Our monthly special feature gives one of our talented team members the opportunity to share a little bit about their career and the role they play to support HighWire’s customers.
This month we spoke to Christopher who joined in June 2016 and is based in our Belfast office. Find out what his role entails and why he’d definitely recommend a career in the world of scholarly publishing to other developers.
Q: Hi Christopher – tell us a little bit about your educational and professional background
I have a Bachelors of Science from Sunderland University in 2005 which, although the course subject matter was quite broad, I feel this has helped greatly in my subsequent career.
Throughout my career, I have worked with a wide range of languages and platforms – starting out on Microsoft’s Classic ASP, then on to ASP.net, before moving to LAMP-based technologies, and a little Java/Perl/Python.
I firmly believe empowering others (rather than withholding knowledge to safeguard one’s own position) is the only way to strengthen a team and make it more productive, as well as an incentive for self-improvement.
Q: What’s your job title and what do you do?
I am the Senior Support Developer in Belfast. I was originally assigned as support lead for Access Control, HighWire’s Identity Management system, and its ancillary services.
Due to the way in which HighWire’s platform is distributed – adhering to the development principles of SoC (Separation Of Concerns) and SaaS (Software As A Service), with Access Control being such a keystone element – I gained a greater understanding of the platform, and soon began to support a wider range of HW services.
On a day-to-day basis, my role is quite varied. Most days I triage the Access Control support tickets and delegate to other members of the team – supplying mentorship and guidance wherever needed – and sometimes I am called upon to perform deep-dive debugging and analysis for edge-case bugs and problems.
Q: What’s the most challenging part of your job?
A lot of HighWire’s legacy code is proprietary. This is because a lot of the technology was ahead of its time, with the team having to create technologies from the ground up, as no others were available on the market (for example the Dynamic Template Language, which still holds up extremely well against modern templating languages such as mustache or Lasso).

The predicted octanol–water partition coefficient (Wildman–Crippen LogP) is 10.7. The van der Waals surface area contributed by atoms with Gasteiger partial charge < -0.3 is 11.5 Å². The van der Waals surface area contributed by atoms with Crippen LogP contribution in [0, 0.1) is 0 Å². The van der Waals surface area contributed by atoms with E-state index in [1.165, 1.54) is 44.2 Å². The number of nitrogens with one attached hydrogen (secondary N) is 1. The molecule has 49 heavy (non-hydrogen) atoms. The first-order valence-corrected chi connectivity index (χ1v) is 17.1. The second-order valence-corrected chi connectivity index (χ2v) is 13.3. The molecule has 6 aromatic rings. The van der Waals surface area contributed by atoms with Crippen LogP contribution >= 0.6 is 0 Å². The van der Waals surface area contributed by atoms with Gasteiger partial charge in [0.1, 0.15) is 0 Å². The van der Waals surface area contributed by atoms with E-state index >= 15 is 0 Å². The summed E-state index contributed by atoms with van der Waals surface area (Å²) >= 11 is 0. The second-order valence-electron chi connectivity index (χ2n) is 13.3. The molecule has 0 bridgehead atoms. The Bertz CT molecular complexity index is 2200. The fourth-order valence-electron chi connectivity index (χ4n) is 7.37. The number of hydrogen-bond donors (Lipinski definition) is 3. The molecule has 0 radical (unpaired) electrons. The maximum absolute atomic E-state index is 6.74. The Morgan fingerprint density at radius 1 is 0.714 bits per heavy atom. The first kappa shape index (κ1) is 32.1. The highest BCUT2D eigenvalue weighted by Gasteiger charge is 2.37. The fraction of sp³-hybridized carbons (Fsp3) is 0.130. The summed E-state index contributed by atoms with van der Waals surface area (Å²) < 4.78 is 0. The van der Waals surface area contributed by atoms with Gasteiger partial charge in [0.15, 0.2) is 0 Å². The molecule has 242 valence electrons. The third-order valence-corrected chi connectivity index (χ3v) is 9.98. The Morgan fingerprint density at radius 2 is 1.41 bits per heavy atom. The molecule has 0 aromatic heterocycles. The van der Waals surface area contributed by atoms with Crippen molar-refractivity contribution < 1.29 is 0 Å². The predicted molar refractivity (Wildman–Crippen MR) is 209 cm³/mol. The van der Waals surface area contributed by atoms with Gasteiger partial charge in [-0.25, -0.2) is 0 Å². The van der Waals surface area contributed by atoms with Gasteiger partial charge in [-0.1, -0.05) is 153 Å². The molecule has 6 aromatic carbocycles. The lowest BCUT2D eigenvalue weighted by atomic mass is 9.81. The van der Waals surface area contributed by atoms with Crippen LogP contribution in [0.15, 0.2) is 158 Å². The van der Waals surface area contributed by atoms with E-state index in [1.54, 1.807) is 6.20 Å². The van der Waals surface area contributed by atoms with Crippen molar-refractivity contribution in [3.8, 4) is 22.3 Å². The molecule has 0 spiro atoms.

As such, you can’t just consult Google or Stack Overflow when you hit an edge-case – a luxury you would be afforded if you were debugging a readily-available third-party platform. However, the Platform teams are always on-hand to field questions and point us in the right direction.
Q: What’s the most rewarding aspect of your job?
When I consider the work that is published by our customers, and the part we play in facilitating that, it is most rewarding.
Q: Would you recommend the world of scholarly publishing to other developers?
Yes, definitely. The beauty of HighWire is that it offers solutions at every step of the publishing life-cycle, and each solution comes with its own set of unique challenges. Every digital company constantly needs to address day-to-day challenges (e.g. external security threats), challenges introduced by the customer (i.e. “we need the system to do this”), as well as the challenge of keeping a platform up-to-date and efficient using all available resources – both in-house and external. When you consider that these challenges present themselves at each stage of the publishing life-cycle, there’s plenty to do and ample opportunity for a developer to thrive.
Q: Sum up your HighWire career to date in one word!
If you’ve enjoyed Christopher’s insights, check out these further team spotlights:
- Our women in software engineering special
- Our Principal Architect, Craig Jurney
- Our Engineering Manager, Chris Graham
Whether you’re passionate about publishing or technology, we’re always looking to talk to bright, energetic people who want to make a difference. Find out more about HighWire careers here: https://www.highwirepress.com/about-us/careers/
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